Navigating the medical maze

My mother-in-law got the care she needed, but getting there was like an Abbott and Costello routine — without the laughs

November 30, 2011|By Angela Dale

It's "open season" for health care coverage, and the hunt to find just the right plan is coming down to the wire; for Medicare, the last day to make a selection is Dec. 7.

Earlier this year, thanks to Medicare and medicine, my 82-year-old mother-in-law received eye surgery that promises her clearer vision than she's had in more than three-quarters of a century. Still, despite due diligence during last year's open enrollment, and a first-hand trip through the system this year, the coverage choices and their consequences remain frustratingly opaque.

My husband's mother moved into our home a year ago from overseas, enabling her to avail herself — finally, fully — of her Medicare benefits. Surgery to replace her cornea, which had been scarred in a childhood illness, could offer her improved vision, safer mobility and better quality of life with her grandchildren, and now we were in a position to act. We met with a top ophthalmic surgeon and crosschecked him against the Medicare Advantage HMO-style plans available in our area. Although Medicare would pay for the surgery directly, the copay would have represented nearly two months of my mother-in-law's retirement pension. Under the HMO we found, her cost would be $120.

In January, my mother-in-law switched over to the HMO's primary care clinic, the first step in the surgery process. The next step, a hair-pulling quest for referral — though ultimately successful — felt like an Abbott and Costello routine without the laughs, with one office after another insisting it was someone else's job. Then, long after surgery, I received a call from a claims processor from the HMO, poised to deny payment despite that hard-won referral. It turned out our doctor was not actually "in network" (whether anymore or ever, I don't know), despite my having confirmed, via the HMO's website, printed directory, and telephone customer service, that he was.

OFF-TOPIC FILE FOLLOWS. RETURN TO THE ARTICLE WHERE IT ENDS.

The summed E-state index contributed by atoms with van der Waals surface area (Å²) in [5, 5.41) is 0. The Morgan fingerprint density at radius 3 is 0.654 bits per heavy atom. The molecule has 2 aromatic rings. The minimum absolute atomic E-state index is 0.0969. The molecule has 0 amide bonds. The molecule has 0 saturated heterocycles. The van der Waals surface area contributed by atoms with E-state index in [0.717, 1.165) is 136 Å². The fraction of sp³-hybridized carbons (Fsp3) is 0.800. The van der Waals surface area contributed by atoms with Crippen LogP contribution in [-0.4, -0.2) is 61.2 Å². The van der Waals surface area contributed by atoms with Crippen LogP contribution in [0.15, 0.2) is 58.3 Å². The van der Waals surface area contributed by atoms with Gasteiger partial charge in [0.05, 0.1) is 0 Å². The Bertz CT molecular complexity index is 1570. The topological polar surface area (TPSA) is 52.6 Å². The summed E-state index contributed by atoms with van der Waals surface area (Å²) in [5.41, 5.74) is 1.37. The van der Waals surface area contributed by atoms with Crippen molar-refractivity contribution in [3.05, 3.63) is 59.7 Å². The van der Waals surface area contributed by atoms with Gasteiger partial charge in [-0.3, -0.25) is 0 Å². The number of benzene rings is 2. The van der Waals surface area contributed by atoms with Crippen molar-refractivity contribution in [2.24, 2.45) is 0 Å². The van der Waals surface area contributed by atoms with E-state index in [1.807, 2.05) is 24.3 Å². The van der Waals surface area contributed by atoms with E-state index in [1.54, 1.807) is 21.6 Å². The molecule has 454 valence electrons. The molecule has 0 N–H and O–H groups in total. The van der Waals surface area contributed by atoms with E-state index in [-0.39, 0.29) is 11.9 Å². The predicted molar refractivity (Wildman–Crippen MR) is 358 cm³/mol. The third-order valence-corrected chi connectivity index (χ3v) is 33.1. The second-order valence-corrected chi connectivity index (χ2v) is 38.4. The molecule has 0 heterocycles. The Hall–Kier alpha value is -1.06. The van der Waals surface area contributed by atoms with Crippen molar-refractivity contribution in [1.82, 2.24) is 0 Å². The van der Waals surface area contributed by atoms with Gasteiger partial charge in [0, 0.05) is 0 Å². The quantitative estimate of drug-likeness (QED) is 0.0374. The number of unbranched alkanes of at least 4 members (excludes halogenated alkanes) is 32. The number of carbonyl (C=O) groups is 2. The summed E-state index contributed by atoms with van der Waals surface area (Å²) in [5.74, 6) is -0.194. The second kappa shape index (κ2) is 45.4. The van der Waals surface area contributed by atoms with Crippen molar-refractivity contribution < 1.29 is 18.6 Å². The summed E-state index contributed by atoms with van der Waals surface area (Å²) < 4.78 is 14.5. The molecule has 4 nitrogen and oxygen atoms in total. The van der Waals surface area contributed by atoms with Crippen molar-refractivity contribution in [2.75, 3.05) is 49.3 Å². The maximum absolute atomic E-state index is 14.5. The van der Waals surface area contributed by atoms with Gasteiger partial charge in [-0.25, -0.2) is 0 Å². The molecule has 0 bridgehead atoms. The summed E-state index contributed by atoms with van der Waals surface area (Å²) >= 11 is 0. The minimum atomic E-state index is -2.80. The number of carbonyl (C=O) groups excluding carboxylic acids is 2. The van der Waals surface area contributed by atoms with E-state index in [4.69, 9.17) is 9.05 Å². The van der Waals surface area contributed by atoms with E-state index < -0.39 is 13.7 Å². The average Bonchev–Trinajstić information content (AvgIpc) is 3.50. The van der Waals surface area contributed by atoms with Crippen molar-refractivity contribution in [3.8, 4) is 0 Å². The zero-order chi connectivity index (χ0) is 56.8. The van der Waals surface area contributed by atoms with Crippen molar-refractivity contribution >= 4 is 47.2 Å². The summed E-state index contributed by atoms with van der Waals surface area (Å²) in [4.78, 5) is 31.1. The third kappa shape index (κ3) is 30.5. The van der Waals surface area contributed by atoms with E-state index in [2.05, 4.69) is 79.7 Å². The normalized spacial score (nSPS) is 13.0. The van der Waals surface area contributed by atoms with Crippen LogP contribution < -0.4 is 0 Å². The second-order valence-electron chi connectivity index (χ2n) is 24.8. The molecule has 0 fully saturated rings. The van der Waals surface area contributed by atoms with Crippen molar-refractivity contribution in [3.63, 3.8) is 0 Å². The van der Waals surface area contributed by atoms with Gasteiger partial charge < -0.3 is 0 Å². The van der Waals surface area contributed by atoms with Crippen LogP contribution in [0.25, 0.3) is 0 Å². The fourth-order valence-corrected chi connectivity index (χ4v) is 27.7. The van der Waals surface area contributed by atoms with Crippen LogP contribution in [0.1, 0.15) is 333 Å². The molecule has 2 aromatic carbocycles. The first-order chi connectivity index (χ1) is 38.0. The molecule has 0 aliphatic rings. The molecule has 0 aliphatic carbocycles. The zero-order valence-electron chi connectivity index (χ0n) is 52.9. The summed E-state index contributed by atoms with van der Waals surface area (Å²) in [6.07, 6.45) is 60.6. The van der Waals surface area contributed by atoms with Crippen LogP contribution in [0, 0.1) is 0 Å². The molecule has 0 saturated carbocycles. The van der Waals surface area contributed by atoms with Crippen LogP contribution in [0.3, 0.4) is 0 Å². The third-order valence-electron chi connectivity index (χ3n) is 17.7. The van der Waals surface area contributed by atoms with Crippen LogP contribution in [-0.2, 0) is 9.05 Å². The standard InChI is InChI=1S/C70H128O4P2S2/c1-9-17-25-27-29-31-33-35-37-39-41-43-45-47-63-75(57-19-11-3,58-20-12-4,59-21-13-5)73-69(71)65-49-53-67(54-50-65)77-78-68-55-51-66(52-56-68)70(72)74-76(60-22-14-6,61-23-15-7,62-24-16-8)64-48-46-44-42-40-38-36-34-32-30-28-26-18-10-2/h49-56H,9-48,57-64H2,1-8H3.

Fortunately, it also turned out (after clarification from me) that this particular surgery fell outside the HMO doctors' expertise. Therefore, the HMO agreed to honor the referral and pay the bill — that is, their portion of it, which, for the doctors, including surgeon, anesthesiologist and pathologist, was 5 percent. Medicare paid 18 percent. Seventy-seven percent of the bill was simply adjusted away. (With such a pig-in-a-poke referral and billing process, it's perhaps not surprising — though perpetually shocking, to me at least — that so many of the nation's personal bankruptcies result from medical expenses, even among those who have health insurance.)

This fall, suture removal required a new referral. The HMO denied it in a certified letter, stating that we had to use their in-house doctors. But if our specialist was the only guy who could put those stitches in, then he was the only guy who was going to take them out. We tried to get a cost estimate to budget for the 20 percent Medicare copay, but the doctor's office couldn't give us any numbers. I pressed again for a referral, clarifying, again, the specialized nature of the condition and treatment, and we got it.

In the end, we didn't really need it, since the surgeon decided her eye needed four more months of healing (by which time we will need — and I will get — a new referral). I do shudder a little, wondering if the HMO doctors, had we been financially compelled to use them, would have made the same call to delay suture removal.

With this surgery, my mother-in-law has received a late-in-life gift. But our bumpy ride through the health care bureaucracy — which I suspect is typical — has left us wondering what medical care gantlets we'll need to navigate going forward, and what missteps we might catch only in hindsight. In the scheme of things, we scaled mole hills rather than mountains and received excellent coverage for excellent care. But how can one be a truly informed consumer and advocate in such an inscrutable, and therefore oppositional, system?

This year's open enrollment season is winding down, and we've decided to stick with our current Medicare Advantage HMO — at least until the stitches come out. We can only hope, in the meantime, that we don't get caught in the procedural cross-hairs.

Angela Dale is a writer and editor in Ellicott City. Her email is

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